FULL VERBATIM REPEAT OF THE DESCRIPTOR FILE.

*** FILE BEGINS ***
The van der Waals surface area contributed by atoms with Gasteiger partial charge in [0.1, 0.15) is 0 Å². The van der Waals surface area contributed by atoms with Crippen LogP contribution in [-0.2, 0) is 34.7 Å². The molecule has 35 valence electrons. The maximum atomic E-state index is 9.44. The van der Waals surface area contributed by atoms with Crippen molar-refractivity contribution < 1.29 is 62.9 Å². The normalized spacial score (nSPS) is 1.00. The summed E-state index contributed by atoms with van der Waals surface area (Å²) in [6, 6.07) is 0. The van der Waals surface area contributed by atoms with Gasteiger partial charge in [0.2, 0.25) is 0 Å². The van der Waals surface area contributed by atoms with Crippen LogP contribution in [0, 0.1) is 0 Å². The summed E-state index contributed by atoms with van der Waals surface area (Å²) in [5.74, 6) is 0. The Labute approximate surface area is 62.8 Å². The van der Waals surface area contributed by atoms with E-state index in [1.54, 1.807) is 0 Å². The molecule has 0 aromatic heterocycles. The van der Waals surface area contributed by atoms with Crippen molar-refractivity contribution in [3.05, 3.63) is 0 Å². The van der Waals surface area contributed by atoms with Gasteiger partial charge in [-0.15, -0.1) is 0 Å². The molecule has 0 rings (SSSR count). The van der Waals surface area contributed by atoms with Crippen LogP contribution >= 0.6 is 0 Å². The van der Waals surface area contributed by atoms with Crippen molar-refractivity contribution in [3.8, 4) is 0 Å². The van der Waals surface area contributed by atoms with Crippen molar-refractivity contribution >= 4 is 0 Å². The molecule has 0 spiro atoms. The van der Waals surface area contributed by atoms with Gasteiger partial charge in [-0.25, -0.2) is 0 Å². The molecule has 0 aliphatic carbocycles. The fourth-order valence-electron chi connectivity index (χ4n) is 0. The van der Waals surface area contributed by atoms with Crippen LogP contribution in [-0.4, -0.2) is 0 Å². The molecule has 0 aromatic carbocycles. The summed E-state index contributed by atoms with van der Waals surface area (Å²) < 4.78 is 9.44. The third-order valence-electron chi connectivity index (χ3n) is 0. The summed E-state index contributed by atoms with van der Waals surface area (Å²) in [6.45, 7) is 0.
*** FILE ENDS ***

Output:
The van der Waals surface area contributed by atoms with Gasteiger partial charge in [0.1, 0.15) is 0 Å². The van der Waals surface area contributed by atoms with Crippen LogP contribution in [-0.2, 0) is 34.7 Å². The molecule has 35 valence electrons. The maximum atomic E-state index is 9.44. The van der Waals surface area contributed by atoms with Crippen molar-refractivity contribution < 1.29 is 62.9 Å². The normalized spacial score (nSPS) is 1.00. The summed E-state index contributed by atoms with van der Waals surface area (Å²) in [6, 6.07) is 0. The van der Waals surface area contributed by atoms with Gasteiger partial charge in [0.2, 0.25) is 0 Å². The van der Waals surface area contributed by atoms with Crippen LogP contribution in [0, 0.1) is 0 Å². The summed E-state index contributed by atoms with van der Waals surface area (Å²) in [5.74, 6) is 0. The Labute approximate surface area is 62.8 Å². The van der Waals surface area contributed by atoms with E-state index in [1.54, 1.807) is 0 Å². The molecule has 0 aromatic heterocycles. The van der Waals surface area contributed by atoms with Crippen molar-refractivity contribution in [3.05, 3.63) is 0 Å². The van der Waals surface area contributed by atoms with Gasteiger partial charge in [-0.15, -0.1) is 0 Å². The molecule has 0 rings (SSSR count). The van der Waals surface area contributed by atoms with Crippen LogP contribution >= 0.6 is 0 Å². The van der Waals surface area contributed by atoms with Crippen molar-refractivity contribution in [3.8, 4) is 0 Å². The van der Waals surface area contributed by atoms with Crippen molar-refractivity contribution >= 4 is 0 Å². The molecule has 0 spiro atoms. The van der Waals surface area contributed by atoms with Gasteiger partial charge in [-0.25, -0.2) is 0 Å². The molecule has 0 aliphatic carbocycles. The fourth-order valence-electron chi connectivity index (χ4n) is 0. The van der Waals surface area contributed by atoms with Crippen LogP contribution in [-0.4, -0.2) is 0 Å². The molecule has 0 aromatic carbocycles. The summed E-state index contributed by atoms with van der Waals surface area (Å²) < 4.78 is 9.44. The third-order valence-electron chi connectivity index (χ3n) is 0. The summed E-state index contributed by atoms with van der Waals surface area (Å²) in [6.45, 7) is 0.